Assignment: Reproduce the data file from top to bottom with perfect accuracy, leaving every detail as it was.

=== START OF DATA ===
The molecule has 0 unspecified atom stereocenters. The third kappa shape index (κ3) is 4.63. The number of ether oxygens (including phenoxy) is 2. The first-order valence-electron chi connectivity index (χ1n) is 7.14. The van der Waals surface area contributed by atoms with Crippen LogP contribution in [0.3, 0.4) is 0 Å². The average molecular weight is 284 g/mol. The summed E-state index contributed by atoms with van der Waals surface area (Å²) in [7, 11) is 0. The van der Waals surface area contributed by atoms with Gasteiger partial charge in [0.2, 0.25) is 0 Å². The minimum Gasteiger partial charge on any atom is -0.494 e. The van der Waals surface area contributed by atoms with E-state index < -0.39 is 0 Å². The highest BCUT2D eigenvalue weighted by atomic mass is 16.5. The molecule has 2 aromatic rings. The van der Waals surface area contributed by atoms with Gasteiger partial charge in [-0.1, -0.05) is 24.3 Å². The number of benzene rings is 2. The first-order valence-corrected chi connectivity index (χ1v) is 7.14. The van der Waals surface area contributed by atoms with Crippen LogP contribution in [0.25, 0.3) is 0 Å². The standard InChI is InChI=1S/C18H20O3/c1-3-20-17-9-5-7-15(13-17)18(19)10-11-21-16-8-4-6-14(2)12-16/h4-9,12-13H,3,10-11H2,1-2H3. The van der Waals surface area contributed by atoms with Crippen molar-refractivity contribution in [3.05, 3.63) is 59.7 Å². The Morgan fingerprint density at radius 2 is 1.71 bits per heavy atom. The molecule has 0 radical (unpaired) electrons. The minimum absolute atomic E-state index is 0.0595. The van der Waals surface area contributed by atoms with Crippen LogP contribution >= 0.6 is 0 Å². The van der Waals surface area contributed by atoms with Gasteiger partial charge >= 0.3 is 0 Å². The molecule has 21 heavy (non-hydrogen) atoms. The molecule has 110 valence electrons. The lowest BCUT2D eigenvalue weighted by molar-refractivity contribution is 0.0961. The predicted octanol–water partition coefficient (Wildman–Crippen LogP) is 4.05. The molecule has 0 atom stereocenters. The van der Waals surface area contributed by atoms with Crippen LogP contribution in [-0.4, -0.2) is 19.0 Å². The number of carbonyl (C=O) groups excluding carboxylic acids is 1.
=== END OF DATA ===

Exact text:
The molecule has 0 unspecified atom stereocenters. The third kappa shape index (κ3) is 4.63. The number of ether oxygens (including phenoxy) is 2. The first-order valence-electron chi connectivity index (χ1n) is 7.14. The van der Waals surface area contributed by atoms with Crippen LogP contribution in [0.3, 0.4) is 0 Å². The average molecular weight is 284 g/mol. The summed E-state index contributed by atoms with van der Waals surface area (Å²) in [7, 11) is 0. The van der Waals surface area contributed by atoms with Gasteiger partial charge in [0.2, 0.25) is 0 Å². The minimum Gasteiger partial charge on any atom is -0.494 e. The van der Waals surface area contributed by atoms with E-state index < -0.39 is 0 Å². The highest BCUT2D eigenvalue weighted by atomic mass is 16.5. The molecule has 2 aromatic rings. The van der Waals surface area contributed by atoms with Gasteiger partial charge in [-0.1, -0.05) is 24.3 Å². The number of benzene rings is 2. The first-order valence-corrected chi connectivity index (χ1v) is 7.14. The van der Waals surface area contributed by atoms with Crippen LogP contribution in [0.25, 0.3) is 0 Å². The standard InChI is InChI=1S/C18H20O3/c1-3-20-17-9-5-7-15(13-17)18(19)10-11-21-16-8-4-6-14(2)12-16/h4-9,12-13H,3,10-11H2,1-2H3. The van der Waals surface area contributed by atoms with Crippen molar-refractivity contribution in [3.05, 3.63) is 59.7 Å². The Morgan fingerprint density at radius 2 is 1.71 bits per heavy atom. The molecule has 0 radical (unpaired) electrons. The minimum absolute atomic E-state index is 0.0595. The van der Waals surface area contributed by atoms with Crippen LogP contribution >= 0.6 is 0 Å². The van der Waals surface area contributed by atoms with Gasteiger partial charge >= 0.3 is 0 Å². The molecule has 21 heavy (non-hydrogen) atoms. The molecule has 110 valence electrons. The lowest BCUT2D eigenvalue weighted by molar-refractivity contribution is 0.0961. The predicted octanol–water partition coefficient (Wildman–Crippen LogP) is 4.05. The molecule has 0 atom stereocenters. The van der Waals surface area contributed by atoms with Crippen LogP contribution in [-0.4, -0.2) is 19.0 Å². The number of carbonyl (C=O) groups excluding carboxylic acids is 1.